I stepped out of an ancient VW combi and watched the dump dwellers sort through garbage outside their home. I felt compelled to walk over and talk to them. As I approached, the father waved to me and I felt encouraged. I had been told that the people were shy and that I had to be discreet when taking photos. I didn’t want to offend anyone by pulling out my camera.
I walked closer and saw the little boy crying to his Mum. I pulled out of my bag a small koala that my Mum had sent me, to give to Peruvian children. ‘Tengo un regalla para tu’ (I have a present for you), I said in my best Spanish. He took the toy and the conversation opened up. De donde eres….cuantos anos tienes….
I asked the little boy his name. Ronaldo told me he is six years old and I told him that his is tall for his age. I showed him how to use the little koala and I clipped it onto his finger.
I was a bit afraid that these kids who literally live on piles or rubbish, would be jealous of his toy and beg me for a present. But they just seemed happy that Ronaldo got something and asked me for nothing.
Before I knew it, the children were asking me to take photos of them. Even Ronaldo had wiped away his tears and was waiting for his photo to be taken. Mama arranged the niños into a row, before returning to her work of smashing bottles into a bag. She was injured years ago and now cannot walk well. She seemed proud of the recycling job that she was doing.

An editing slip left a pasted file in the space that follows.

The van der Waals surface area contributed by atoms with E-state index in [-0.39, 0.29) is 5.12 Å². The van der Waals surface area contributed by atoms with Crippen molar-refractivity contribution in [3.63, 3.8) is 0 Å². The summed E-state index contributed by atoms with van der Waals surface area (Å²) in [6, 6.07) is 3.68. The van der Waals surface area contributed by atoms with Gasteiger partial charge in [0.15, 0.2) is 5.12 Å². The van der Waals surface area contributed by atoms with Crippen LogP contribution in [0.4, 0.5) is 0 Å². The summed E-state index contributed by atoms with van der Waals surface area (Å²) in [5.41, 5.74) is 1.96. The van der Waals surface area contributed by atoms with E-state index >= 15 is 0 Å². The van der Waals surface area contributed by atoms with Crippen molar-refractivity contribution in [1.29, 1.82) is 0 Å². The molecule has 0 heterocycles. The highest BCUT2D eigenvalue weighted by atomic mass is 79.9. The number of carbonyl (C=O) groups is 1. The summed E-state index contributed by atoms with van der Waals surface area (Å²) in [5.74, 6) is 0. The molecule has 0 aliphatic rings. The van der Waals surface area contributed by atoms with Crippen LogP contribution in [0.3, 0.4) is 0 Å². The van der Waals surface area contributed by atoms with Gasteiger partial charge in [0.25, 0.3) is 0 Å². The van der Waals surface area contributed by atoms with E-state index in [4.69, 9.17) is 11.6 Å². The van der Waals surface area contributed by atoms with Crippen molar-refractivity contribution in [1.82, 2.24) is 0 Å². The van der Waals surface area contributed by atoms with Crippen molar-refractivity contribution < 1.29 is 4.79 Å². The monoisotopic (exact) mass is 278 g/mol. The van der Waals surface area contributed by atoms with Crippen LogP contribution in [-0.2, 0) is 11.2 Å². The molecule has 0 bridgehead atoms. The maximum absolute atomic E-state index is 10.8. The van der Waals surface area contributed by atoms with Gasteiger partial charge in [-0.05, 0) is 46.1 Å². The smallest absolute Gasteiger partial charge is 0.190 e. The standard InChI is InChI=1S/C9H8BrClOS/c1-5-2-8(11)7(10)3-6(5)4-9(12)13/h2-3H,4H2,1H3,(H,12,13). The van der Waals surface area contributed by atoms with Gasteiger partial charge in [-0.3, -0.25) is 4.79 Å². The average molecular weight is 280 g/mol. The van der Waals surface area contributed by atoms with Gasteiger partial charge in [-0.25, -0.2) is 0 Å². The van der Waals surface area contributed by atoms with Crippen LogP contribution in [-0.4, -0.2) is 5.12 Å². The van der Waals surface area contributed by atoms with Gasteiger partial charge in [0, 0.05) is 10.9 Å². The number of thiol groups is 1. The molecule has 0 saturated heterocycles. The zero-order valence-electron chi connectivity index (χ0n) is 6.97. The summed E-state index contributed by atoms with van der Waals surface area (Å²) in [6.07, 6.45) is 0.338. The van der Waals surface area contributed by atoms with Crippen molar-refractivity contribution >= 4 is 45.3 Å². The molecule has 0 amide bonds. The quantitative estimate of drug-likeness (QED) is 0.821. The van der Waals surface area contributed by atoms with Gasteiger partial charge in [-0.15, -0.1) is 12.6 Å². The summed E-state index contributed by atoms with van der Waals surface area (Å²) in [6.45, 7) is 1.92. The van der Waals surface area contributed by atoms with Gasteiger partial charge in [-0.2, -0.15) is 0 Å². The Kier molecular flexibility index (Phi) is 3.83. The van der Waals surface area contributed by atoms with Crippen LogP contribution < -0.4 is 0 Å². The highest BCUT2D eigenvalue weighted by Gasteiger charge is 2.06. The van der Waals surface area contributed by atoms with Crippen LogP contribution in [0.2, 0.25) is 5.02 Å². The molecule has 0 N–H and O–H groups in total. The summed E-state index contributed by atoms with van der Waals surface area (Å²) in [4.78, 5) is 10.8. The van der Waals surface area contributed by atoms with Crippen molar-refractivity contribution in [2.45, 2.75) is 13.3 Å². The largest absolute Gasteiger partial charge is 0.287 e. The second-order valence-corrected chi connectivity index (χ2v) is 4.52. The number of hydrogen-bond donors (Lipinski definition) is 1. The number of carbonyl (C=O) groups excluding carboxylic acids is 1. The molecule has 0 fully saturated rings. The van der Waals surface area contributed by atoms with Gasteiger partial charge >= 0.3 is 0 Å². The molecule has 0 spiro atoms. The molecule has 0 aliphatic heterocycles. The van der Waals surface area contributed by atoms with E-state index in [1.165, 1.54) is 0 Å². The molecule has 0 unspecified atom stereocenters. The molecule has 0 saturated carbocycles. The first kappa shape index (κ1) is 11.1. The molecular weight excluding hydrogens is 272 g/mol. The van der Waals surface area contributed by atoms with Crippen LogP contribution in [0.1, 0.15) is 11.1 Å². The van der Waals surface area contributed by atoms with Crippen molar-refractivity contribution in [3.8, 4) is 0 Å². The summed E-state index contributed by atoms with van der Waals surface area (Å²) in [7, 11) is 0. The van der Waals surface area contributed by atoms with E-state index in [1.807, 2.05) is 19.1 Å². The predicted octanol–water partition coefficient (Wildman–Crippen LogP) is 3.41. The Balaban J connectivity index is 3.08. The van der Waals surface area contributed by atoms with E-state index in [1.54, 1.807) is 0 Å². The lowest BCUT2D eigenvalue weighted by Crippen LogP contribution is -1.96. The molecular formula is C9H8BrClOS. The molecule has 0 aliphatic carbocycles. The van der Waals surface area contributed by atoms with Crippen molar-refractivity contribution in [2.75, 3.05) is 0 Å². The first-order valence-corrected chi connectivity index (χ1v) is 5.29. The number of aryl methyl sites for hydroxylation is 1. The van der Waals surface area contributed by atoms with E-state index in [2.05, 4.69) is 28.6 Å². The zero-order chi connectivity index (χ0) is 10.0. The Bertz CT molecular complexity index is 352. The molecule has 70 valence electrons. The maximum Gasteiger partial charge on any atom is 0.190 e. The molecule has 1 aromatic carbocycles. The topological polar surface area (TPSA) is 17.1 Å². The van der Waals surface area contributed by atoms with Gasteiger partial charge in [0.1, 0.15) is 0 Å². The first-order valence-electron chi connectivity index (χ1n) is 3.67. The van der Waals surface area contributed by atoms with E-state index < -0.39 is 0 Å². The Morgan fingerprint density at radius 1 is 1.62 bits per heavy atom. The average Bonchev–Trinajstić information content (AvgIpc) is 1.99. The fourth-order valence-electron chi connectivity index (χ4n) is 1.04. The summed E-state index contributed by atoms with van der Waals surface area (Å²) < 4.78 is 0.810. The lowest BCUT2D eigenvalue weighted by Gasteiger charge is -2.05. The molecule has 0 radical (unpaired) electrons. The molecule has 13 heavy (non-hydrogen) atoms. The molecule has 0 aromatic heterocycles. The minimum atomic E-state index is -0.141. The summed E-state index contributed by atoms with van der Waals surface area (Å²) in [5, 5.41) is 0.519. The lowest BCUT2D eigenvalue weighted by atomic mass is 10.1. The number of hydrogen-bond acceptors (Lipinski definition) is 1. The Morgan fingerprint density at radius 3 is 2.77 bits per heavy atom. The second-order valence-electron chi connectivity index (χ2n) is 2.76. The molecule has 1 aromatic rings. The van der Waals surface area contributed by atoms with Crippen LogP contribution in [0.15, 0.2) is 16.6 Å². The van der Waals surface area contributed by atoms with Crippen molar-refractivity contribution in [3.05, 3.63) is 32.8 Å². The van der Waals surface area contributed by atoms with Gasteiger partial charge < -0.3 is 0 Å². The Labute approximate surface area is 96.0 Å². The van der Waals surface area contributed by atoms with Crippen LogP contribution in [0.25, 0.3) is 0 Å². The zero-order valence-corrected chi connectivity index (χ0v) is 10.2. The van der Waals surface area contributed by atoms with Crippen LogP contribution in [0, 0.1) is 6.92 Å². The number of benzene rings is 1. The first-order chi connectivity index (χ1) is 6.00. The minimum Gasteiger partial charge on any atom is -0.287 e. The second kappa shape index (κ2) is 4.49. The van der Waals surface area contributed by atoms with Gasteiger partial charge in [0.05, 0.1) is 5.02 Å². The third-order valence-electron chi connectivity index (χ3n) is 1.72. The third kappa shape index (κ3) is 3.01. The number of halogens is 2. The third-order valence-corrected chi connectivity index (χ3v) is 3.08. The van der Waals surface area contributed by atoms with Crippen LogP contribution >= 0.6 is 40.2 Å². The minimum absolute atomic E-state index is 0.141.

The kids loved having their photo taken and soon wanted to have a go at the camera. I held it for them (it’s so heavy) and taught them how to take photos, helping them to reach their tiny fingers around the camera to the shutter button.
I may not have had much impact on these lives, but they certainly touched mine. The adults have been living on the dump for 30 years. I felt like there are certainly a lot of people out there who really struggle through life. With living on a dump comes injuries, diseases, uncomfortable living conditions and a feeling of alienation that I cannot even comprehend. These people are not citizens. They do not exist on any records. They live in their own world, a world that I briefly brushed up against before returning to mine.
If they taught me anything, it’s that you should never be ashamed of what you are. We are all the equal people doing our best to get through life, and if we can do it with a smile then we are doing okay.
For more information on the ACJ Project: